Senators Question Mental Health App Providers About Privacy and Data Sharing Practices

Senators Ron Wyden (D-OR), Elizabeth Warren (D-MA), and Cory Booker (D-NJ) have written to two leading mental health app providers demanding answers about their data collection and sharing practices.

There have been multiple reports that the mental health apps provided by Talkspace and BetterHelp are collecting, mining, and disseminating private client information to third parties, including big tech firms such as Google and Facebook. During the COVID-19 pandemic, the use of mental health apps grew rapidly. The apps offered an alternative to traditional face-to-face therapy, with the app developers themselves marketing the apps as a cost-effective alternative to traditional therapy.

While therapists may be required to comply with the Health Insurance Portability and Accountability Act (HIPAA), mental health apps fall into a gray area as they are generally covered under HIPAA, which means that the restrictions on uses and disclosures of protected health information under the HIPAA Privacy Rule do not apply to many mental health apps.

Talkspace has confirmed to HIPAA Journal that its app does meet the privacy and security standards of HIPAA. “Our technology fully meets HIPAA privacy and security requirements and protocols,” said Jeannine Feyen, Director of Communications, Talkspace. “In addition to regularly working with leading national experts in healthcare security and privacy, we have dedicated, seasoned professionals on our staff, led by a Chief Privacy Officer with decades of HIPAA experience, to create and maintain the privacy and security controls that help make that trust possible.”

Please see the HIPAA Journal Privacy Policy

Users of mental apps may not understand that any information collected, stored, or transmitted through the apps may be shared with third parties. Consumers may mistakenly believe that HIPAA applies to these apps because if the same data were to be collected by a healthcare provider – a HIPAA-covered entity – the information would be classed as protected health information and the HIPAA Rules would apply. However, most app developers, including mental health app developers, are not HIPAA-covered entities and are generally not even business associates. The developers of those apps should explain clearly in their privacy policies about any uses or disclosures of users’ information, but privacy policies are often unclear.

“We have long been concerned about the misuse of personal data by Big Tech companies and unscrupulous data brokers, especially for the purpose of microtargeting vulnerable populations,” explained the Senators in their letter to BetterHelp and Talkspace. “Unfortunately, it appears possible that the policies used by your company and similar mental health platforms allow third-party Big Tech firms and data brokers, who have shown remarkably little interest in protecting vulnerable consumers and users, to access and use highly confidential personal and medical information.”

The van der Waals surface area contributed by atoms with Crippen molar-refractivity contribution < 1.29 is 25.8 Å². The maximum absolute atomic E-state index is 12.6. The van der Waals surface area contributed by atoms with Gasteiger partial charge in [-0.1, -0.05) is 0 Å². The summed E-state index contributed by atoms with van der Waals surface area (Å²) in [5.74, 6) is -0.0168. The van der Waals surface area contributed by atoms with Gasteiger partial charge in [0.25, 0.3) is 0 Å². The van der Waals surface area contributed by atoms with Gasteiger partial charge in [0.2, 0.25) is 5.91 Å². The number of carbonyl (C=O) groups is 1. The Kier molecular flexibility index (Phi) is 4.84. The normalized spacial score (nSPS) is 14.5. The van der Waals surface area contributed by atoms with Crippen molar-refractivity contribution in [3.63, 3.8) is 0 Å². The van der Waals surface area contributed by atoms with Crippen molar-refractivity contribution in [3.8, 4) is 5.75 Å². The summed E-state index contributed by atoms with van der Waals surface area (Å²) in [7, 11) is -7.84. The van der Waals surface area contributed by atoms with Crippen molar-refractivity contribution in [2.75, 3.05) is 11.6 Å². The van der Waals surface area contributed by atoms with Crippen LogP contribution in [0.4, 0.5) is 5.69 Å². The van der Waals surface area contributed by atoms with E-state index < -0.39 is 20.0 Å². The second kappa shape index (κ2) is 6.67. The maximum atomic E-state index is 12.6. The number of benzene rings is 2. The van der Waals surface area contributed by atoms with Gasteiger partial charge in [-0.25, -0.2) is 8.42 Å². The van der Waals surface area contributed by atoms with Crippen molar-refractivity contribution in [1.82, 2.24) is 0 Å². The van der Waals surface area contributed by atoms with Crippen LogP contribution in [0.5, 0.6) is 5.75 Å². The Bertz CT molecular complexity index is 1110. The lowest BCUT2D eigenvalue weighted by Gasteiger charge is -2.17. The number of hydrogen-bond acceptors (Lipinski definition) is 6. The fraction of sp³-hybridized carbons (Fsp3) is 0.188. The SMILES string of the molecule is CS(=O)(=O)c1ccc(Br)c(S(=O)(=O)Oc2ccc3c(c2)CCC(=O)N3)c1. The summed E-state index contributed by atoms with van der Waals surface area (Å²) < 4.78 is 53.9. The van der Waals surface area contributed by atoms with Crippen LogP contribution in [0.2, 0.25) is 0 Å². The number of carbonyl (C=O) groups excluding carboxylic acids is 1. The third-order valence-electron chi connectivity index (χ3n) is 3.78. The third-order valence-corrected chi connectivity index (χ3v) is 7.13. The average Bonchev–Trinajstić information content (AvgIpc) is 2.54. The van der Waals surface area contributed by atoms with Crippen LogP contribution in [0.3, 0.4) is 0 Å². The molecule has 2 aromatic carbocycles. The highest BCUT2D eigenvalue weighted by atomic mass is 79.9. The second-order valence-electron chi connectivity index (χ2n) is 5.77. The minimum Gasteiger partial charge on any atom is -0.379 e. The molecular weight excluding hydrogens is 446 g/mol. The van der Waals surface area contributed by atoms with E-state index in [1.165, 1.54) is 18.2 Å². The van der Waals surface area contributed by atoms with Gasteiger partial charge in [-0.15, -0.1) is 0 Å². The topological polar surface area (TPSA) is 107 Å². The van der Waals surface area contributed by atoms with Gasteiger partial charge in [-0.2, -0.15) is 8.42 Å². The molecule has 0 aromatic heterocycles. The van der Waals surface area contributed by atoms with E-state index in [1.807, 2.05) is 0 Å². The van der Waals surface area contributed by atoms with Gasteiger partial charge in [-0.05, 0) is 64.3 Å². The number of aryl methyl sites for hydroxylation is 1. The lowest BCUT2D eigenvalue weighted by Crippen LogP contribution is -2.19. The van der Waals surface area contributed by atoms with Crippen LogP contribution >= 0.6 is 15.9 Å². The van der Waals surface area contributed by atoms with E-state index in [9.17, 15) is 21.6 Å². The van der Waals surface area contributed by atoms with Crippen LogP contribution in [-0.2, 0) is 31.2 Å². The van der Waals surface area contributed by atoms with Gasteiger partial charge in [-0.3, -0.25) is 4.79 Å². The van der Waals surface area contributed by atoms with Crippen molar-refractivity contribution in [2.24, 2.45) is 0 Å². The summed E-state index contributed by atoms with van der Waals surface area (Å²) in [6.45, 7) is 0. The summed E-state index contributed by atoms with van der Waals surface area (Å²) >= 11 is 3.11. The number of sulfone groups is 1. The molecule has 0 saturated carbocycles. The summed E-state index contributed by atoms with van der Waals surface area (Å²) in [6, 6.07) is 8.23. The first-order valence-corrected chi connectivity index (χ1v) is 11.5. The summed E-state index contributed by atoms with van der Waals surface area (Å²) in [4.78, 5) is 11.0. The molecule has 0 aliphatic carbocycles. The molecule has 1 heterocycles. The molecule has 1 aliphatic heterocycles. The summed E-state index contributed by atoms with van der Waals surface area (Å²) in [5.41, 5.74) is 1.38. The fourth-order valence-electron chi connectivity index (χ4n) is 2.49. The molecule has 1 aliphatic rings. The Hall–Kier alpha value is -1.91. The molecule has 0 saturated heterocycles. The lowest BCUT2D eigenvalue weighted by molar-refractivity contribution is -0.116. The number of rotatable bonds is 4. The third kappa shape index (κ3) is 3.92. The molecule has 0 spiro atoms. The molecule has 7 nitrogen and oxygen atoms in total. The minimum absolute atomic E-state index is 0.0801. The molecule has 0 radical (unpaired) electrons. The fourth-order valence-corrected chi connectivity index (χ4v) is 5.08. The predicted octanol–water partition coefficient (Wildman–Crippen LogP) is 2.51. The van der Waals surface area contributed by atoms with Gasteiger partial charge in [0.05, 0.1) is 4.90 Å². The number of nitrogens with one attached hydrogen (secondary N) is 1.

Earlier this year, researchers at Consumer Reports’ Digital Lab investigated 7 mental health apps, including the apps provided by Talkspace and BetterHelp. Using specially programmed Android devices, the researchers tracked which third-party companies received data from the apps and checked whether privacy settings were on or off by default. The researchers found that the apps behaved like many other consumer apps, and shared unique IDs associated with individual smartphones which can be used by big tech companies to track what people do across many different apps. When combined with other data, users can be served targeted ads.

An investigation in February 2020 found BetterHelp was sharing analytics data with Facebook, which included how many times the app was opened and metadata from every message, including data on how long and where users were accessing mental health services. Former employees of Talkspace claimed that treatment transcripts were viewed as a data resource to be mined, and individual users’ anonymized conversations were routinely reviewed and mined for insights to help the company with research and marketing tactics.

The Senators have raised concerns about the use of anonymized data, as that information could be combined with other data to identify individuals. The Senators referred to a 2019 study that found anonymized data that included only a zip code, gender, and date of birth would allow an individual to be identified in 81% of cases.

The senators have asked both companies questions about the types of data collected, the extent of data sharing with third parties, the methods used to protect clients’ information, and how potential clients and current users are informed about the privacy policies and the risks associated with sharing data. The companies have been given until July 6, 2022, to respond.

Author: Steve Alder has many years of experience as a journalist, and comes from a background in market research. He is a specialist on legal and regulatory affairs, and has several years of experience writing about HIPAA. Steve holds a B.Sc. from the University of Liverpool.